A weekly update of art world news.
MoMA to Auction Over 400 Photographs
Christie’s Auction House will be offering up over 400 works of photography from MoMA’s collection over the next year. The auctions are expected to take place online and in person, beginning October 10. The sales will include work by Man Ray, Alfred Stieglitz, Henri Cartier-Bresson, and many more with the funds benefiting the acquisition department of photography at MoMA. A representative stated, “These auctions represent a unique opportunity to support the Museum and own a piece of photographic history.”
Read the full story (ARTnews)
15 Artworks Stolen from the Streets of Paris
On August 2 and 3, two men posing as city workers in Paris stole 15 tile works by a street artist known as Invader. Recognized for his 8 bit tile artworks, Invader has had to deal with thieves before and began using stronger glues and fragile tiles to deter them. However, “They’ve realized that the older pieces don’t stick as well because they’ve focused their efforts on those. They know what they’re doing, they’re professionalizing.” The social media outrage has been documented, as well as photographs of the two imposters.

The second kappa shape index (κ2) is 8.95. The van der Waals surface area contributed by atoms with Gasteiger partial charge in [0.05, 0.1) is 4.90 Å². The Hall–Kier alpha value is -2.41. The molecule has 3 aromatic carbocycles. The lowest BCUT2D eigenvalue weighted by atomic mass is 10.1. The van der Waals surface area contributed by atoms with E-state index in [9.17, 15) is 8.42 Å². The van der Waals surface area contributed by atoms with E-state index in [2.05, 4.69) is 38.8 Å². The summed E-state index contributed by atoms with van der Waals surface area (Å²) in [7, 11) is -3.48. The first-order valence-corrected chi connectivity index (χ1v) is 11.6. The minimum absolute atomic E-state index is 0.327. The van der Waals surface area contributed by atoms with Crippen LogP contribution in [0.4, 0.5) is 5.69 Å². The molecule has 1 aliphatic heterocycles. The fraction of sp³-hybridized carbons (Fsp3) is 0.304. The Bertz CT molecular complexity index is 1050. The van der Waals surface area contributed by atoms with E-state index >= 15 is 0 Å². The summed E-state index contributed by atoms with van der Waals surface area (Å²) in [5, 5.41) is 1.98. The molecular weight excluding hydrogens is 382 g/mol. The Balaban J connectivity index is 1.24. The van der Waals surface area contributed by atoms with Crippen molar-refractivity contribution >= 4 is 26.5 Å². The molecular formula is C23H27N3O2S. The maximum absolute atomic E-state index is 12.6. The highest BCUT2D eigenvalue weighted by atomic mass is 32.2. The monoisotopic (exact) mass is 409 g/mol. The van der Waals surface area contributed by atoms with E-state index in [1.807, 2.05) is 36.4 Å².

Read the full story (Hyperallergic)
Metropolitan Museum of Art’s Open Access Increases Traffic
The Met’s recent Open Access photo project, offering over 90% of their public domain works for high resolution download, has resulted in an increase in traffic to their website and image downloads. But the Met isn’t stopping there. After the success of Open Access and partnerships with Wikimedia and Creative Commons, the Met is partnering with Google’s BigQuery, an analytics platform that is “making it possible to do automated image recognition analyses across all 385,000 public-domain images.” Anyone is welcome to use the Met’s Open Access photographs for both scholarly and commercial purposes under the Creative Commons Zero (CC0) designation.
Read the full story (ArtNet)
Arlene Gottfried Dies at 66
Arlene Gottfried passed away on August 8 at the age of 66 after struggling with cancer. Beginning with her siblings as her muses, Gottfried worked as a commercial photographer before earning a living through street photography in her native New York City. Publishing numerous books, Gottfried took photos of strangers and friends, becoming known for her intimate photographs. Her work is represented by Daniel Cooney Fine Art and can be found in museum collections around the world.
Read the full story (Time)